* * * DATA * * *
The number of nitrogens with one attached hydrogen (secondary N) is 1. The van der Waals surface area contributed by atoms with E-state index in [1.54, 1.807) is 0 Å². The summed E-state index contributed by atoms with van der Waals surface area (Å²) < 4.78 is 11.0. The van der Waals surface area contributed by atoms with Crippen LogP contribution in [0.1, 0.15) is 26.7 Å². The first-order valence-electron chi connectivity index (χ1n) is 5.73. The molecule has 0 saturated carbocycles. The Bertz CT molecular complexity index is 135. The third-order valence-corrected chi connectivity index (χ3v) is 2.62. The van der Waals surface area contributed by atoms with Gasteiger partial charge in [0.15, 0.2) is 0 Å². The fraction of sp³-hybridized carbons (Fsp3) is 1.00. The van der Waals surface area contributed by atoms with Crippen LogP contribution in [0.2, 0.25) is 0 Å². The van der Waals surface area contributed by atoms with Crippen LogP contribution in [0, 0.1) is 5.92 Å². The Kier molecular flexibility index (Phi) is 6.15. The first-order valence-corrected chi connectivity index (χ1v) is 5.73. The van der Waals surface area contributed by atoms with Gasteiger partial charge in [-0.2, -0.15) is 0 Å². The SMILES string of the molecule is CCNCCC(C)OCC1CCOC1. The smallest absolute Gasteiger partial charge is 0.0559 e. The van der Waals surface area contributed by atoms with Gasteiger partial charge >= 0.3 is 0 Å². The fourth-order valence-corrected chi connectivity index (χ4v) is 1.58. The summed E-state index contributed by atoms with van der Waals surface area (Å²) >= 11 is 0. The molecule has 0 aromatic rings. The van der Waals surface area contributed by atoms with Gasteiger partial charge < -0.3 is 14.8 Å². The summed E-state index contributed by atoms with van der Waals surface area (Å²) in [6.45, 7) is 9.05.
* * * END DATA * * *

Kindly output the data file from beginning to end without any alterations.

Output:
The number of nitrogens with one attached hydrogen (secondary N) is 1. The van der Waals surface area contributed by atoms with E-state index in [1.54, 1.807) is 0 Å². The summed E-state index contributed by atoms with van der Waals surface area (Å²) < 4.78 is 11.0. The van der Waals surface area contributed by atoms with Crippen LogP contribution in [0.1, 0.15) is 26.7 Å². The first-order valence-electron chi connectivity index (χ1n) is 5.73. The molecule has 0 saturated carbocycles. The Bertz CT molecular complexity index is 135. The third-order valence-corrected chi connectivity index (χ3v) is 2.62. The van der Waals surface area contributed by atoms with Gasteiger partial charge in [0.15, 0.2) is 0 Å². The fraction of sp³-hybridized carbons (Fsp3) is 1.00. The van der Waals surface area contributed by atoms with Crippen LogP contribution in [0.2, 0.25) is 0 Å². The van der Waals surface area contributed by atoms with Crippen LogP contribution in [0, 0.1) is 5.92 Å². The Kier molecular flexibility index (Phi) is 6.15. The first-order valence-corrected chi connectivity index (χ1v) is 5.73. The van der Waals surface area contributed by atoms with Gasteiger partial charge in [-0.2, -0.15) is 0 Å². The SMILES string of the molecule is CCNCCC(C)OCC1CCOC1. The smallest absolute Gasteiger partial charge is 0.0559 e. The van der Waals surface area contributed by atoms with Gasteiger partial charge >= 0.3 is 0 Å². The fourth-order valence-corrected chi connectivity index (χ4v) is 1.58. The summed E-state index contributed by atoms with van der Waals surface area (Å²) >= 11 is 0. The molecule has 0 aromatic rings. The van der Waals surface area contributed by atoms with Gasteiger partial charge < -0.3 is 14.8 Å². The summed E-state index contributed by atoms with van der Waals surface area (Å²) in [6.45, 7) is 9.05.